The next major event on the U.S. political calendar is not in Iowa, New Hampshire or even Florida. It’s actually next week in the Merrimack Valley of Massachusetts, where a the lone open House seat in the country – vacated by six-term Rep. Marty Meehan’s May resignation – will essentially be filled in a Democratic primary. (The primary winner will be the overwhelming favorite against the G.O.P. nominee in what is a solidly Democratic district.)
What makes the contest noteworthy outside of Massachusetts is the identity of the Democratic front-runner: Niki Tsongas, the wife of the late Paul E. Tsongas, the former Massachusetts Senator who very nearly knocked off Bill Clinton in the 1992 Democratic primaries. A decade after his death, Paul Tsongas remains a beloved figure in the district, which is centered in Lowell, the old mill city that he never left (and where a downtown arena now bears his name). That alone figures to be enough to lift Niki Tsongas past her four opponents in next Tuesday’s primary.
Niki Tsongas’ looming elevation to Congress seems like a good excuse to indulge in one of my favorite past-times – the political what if game.
Think back to the 1992 presidential primaries, when every big name Democrat backed off, convinced that George H.W. Bush’s Persian Gulf triumph would render him invincible in the fall. That left a decidedly B-list cast of Democratic aspirants: Clinton, Tsongas, Jerry Brown, Bob Kerrey, Tom Harkin and (for a minute) Doug Wilder. The early thinking had Clinton and Kerrey as the front-runner. Tsongas was ignored.
But his message took hold in New Hampshire, whose lead-off primary was even more important than usual, with Iowa – Harkin’s home state – going uncontested. A string of Clinton scandals in January 1992 – Gennifer Flowers and his Vietnam draft maneuvering, basically – sent the Arkansas Governor’s poll numbers plummeting, and Tsongas surged to the lead in New Hampshire. On primary day, Tsongas won by 7 points. Kerrey was essentially flushed from the race. Clinton, though, was saved by the craftiness of his campaign, which sold him to the media as “the comeback kid,” based on his less-awful-than-expected 26 percent showing in New Hampshire.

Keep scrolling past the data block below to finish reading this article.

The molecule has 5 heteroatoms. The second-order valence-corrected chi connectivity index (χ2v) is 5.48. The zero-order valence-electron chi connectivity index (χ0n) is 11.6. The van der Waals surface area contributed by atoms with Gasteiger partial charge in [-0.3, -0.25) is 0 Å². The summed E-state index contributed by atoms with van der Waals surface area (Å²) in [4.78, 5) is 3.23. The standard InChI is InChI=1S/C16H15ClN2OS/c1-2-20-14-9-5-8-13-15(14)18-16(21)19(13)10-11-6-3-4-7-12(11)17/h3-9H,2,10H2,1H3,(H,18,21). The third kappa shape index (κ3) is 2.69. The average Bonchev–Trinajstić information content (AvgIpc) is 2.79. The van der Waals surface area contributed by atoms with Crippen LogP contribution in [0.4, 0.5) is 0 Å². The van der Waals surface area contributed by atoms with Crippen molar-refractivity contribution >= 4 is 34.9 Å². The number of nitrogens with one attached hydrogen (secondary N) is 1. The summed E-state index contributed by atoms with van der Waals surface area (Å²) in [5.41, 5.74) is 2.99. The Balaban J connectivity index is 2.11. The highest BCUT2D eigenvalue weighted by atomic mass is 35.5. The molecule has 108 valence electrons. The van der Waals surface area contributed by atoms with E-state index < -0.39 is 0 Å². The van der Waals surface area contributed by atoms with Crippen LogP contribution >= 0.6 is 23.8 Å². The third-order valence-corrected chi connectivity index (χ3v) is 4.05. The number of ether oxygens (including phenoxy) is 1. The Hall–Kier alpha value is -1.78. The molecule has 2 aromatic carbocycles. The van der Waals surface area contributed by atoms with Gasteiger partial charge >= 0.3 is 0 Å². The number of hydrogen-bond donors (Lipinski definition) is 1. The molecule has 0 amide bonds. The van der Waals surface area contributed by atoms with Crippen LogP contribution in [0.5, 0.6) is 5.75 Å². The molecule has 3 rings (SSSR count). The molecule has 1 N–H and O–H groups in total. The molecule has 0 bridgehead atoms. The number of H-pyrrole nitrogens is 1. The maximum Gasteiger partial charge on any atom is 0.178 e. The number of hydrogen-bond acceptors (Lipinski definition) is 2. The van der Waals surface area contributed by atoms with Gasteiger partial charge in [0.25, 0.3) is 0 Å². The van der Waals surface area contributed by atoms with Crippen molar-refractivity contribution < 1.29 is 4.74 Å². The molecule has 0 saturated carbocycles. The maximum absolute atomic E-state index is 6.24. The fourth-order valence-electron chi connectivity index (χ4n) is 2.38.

The race then went south, where polls showed Tsongas faring surprisingly well in Georgia and Florida. The Clinton campaign, though, launched a slick, well-funded stream of negative ads against Tsongas, portraying him as a cold-hearted foe of Social Security, Medicare, and Israel. It was enough to hand Clinton a seemingly decisive series of Super Tuesday victories, which he followed up with wins in Illinois and Michigan the next week – which prompted Tsongas to suspend his campaign.
Then Clinton inexplicably lost the Connecticut primary to Jerry Brown, one of the biggest upsets in the history of presidential primaries. National Democratic leaders, already worried about Clinton’s “character” issues, panicked and began making noise about recruiting a last-minute alternative to Clinton. New York was next on the calendar and Tsongas made it clear that he would re-enter the race if Clinton lost to Brown again. That’s as far as it went, though: Clinton survived New York and the nomination was his.
But what if he’d been tripped up by Brown again? Or what if he’d lost New Hampshire even more decisively – finishing behind Bob Kerrey, say? A change of just a few thousands New Hampshire votes could have derailed Clinton – and made Tsongas the nominee.
Would the country now know Niki Tsongas as a First Lady? And, instead of the headlines she receives every day, would we now be reading after-thought stories about how Hillary Clinton, the wife of a former presidential candidate, is running for Congress in Arkansas?
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